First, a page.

This morning, six civil liberties experts released a letter emphasizing that reasonable regulations on money in elections do not violate the free speech rights guaranteed in the First Amendment. The authors — academics, philanthropists, and lawyers, all of whom are former leaders of the American Civil Liberties Union (ACLU) — make clear that the protection of civil liberties is entirely compatible with commonsense limits on money in elections.
The letter was released following a barrage of misleading arguments pushed by Sen. Ted Cruz and others about the Democracy for All Amendment, a proposed constitutional amendment to overturn decisions like Citizens United that will be voted on in the Senate on Monday. Though opponents have tried to position themselves as defenders of free speech, with Sen. Cruz going so far as to claim that the amendment would repeal the First Amendment and “muzzle” Americans, this letter emphasizes that it is, in fact, the Court’s twisted interpretation of the First Amendment that threatens to leave Americans without a voice:
Rather than interpreting the First Amendment as assuring everyone a reasonable opportunity to be heard, the Court (and the National ACLU) has turned the First Amendment on its head by guaranteeing the wealthy an expensive set of stereo speakers, and leaving the average citizen with a bad case of laryngitis. Most Americans would find it preposterous to allot more time in a debate to the speaker with the most money. Yet, that is precisely how our campaign finance system functions today.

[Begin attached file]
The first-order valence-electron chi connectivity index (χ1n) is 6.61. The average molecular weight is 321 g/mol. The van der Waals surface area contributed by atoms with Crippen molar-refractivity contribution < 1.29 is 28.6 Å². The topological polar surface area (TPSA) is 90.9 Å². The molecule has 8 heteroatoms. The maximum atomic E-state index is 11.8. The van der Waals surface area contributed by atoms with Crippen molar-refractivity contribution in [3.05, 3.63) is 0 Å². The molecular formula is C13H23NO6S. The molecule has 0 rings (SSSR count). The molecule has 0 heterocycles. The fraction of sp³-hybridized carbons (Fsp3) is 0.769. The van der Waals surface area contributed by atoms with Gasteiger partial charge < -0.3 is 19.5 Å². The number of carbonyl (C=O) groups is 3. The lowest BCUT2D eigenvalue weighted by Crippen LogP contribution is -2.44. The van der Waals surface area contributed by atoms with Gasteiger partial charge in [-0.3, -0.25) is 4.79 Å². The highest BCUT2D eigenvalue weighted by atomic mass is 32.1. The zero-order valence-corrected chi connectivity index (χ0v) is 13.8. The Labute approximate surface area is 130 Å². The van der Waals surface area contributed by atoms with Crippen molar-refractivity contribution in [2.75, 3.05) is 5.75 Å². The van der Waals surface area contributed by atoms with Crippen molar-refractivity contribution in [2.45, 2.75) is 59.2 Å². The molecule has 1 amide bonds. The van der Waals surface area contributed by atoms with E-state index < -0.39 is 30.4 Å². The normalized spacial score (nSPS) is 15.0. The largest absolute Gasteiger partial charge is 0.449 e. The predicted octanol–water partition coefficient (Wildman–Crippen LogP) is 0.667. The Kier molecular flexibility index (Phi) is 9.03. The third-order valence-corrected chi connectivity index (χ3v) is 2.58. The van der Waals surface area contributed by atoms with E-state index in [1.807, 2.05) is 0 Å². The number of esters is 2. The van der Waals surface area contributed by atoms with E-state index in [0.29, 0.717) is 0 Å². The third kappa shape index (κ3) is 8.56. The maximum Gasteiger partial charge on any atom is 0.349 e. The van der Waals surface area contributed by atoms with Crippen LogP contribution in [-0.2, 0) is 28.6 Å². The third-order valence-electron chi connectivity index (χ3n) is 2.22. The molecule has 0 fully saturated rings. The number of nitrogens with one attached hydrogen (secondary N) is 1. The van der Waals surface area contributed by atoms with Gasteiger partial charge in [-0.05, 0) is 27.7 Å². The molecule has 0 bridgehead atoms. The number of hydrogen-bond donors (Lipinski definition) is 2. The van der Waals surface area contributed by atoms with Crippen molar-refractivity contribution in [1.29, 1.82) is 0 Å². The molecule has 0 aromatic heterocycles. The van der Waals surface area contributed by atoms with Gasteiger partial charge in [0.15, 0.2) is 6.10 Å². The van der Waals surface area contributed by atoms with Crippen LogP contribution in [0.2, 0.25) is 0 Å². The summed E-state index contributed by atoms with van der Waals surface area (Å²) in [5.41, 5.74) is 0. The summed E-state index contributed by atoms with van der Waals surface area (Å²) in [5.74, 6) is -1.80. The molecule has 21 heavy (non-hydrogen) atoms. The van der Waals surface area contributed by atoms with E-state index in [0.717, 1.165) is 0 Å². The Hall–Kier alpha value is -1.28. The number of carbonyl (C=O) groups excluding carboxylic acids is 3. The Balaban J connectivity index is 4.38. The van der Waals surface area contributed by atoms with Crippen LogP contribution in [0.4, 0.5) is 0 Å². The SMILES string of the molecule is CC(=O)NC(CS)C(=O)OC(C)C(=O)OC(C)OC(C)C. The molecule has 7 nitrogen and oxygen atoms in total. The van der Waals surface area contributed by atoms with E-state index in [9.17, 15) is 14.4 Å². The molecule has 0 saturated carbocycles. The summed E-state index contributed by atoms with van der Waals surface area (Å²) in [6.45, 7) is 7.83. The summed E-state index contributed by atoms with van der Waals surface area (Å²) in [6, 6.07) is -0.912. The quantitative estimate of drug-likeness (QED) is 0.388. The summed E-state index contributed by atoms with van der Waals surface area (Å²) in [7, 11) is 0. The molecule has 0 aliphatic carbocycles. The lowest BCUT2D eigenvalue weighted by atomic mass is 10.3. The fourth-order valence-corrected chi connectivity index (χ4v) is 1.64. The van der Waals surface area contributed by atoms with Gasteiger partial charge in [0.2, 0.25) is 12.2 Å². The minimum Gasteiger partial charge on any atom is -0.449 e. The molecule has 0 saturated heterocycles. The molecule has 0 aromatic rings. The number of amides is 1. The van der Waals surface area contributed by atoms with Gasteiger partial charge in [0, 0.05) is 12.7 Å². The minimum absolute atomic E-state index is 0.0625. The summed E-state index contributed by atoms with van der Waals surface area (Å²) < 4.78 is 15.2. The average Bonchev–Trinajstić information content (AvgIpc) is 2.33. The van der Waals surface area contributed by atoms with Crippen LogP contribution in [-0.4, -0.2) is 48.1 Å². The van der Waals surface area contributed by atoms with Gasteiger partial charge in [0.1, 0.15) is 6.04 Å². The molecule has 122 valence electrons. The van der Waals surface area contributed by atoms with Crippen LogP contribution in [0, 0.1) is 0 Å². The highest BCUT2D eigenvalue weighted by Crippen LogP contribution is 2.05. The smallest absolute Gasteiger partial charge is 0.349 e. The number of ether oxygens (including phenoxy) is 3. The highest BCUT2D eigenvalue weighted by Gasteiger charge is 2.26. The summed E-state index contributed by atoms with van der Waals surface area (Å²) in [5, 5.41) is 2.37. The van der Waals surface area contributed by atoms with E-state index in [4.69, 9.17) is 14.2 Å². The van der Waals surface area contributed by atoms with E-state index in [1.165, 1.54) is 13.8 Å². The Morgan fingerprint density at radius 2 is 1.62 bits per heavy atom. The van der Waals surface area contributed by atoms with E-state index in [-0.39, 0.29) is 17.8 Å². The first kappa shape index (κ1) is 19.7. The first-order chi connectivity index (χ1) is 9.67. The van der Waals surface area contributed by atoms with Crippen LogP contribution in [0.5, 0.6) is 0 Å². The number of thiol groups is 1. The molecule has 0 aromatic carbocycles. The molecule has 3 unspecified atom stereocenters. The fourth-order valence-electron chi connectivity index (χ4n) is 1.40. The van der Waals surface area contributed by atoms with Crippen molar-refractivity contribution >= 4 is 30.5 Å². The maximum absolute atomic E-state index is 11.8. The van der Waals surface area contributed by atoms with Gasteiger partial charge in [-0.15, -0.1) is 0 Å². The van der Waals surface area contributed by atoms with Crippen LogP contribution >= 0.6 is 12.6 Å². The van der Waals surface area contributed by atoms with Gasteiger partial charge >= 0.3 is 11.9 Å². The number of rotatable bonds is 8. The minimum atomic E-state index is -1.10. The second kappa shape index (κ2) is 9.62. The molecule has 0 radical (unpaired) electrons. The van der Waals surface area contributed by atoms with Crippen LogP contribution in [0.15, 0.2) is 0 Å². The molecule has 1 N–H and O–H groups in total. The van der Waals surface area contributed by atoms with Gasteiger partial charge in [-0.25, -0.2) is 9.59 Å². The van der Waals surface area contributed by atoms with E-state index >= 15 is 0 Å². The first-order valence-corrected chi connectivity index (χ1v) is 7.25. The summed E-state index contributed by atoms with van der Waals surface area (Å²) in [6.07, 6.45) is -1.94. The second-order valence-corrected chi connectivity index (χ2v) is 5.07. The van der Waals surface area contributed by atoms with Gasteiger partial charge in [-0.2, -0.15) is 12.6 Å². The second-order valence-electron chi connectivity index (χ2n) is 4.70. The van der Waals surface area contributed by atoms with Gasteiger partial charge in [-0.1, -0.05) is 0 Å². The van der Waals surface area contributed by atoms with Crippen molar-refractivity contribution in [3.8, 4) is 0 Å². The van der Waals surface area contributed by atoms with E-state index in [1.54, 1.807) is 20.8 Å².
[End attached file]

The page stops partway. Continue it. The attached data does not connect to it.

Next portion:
The authors, many of whom signed a similar letter in 1998, note that our country’s money in politics problem has only gotten worse since then. In the wake of decisions like Citizens United and McCutcheon, they write, “American democracy is almost irretrievably broken.” While they do not weigh in on the Democracy for All Amendment specifically, the civil liberties experts close the letter with a call to restore the promise of the First Amendment by overturning these damaging decisions:
We believe that overturning many of the Court’s narrow 5-4 campaign finance precedents and implementing generous, content neutral political spending limits is the best way to fulfill the promise of James Madison’s First Amendment as democracy’s best friend.
You can read the full text of the letter here.
Since last Friday’s ruling by Federal Judge Barbara Crabb that Wisconsin’s ban on same-sex marriages is unconstitutional, hundreds of same-sex couples have lined up to get marriage licenses across the Badger State. Immediately after receiving the ruling, clerks in Dane and Milwaukee counties began issuing marriage licenses, and in both areas, facilities stayed open late on Friday and continued issuing licenses on Saturday. Officiants, including judges, ministers, and commissioners, married couples on-site at their respective county courthouses.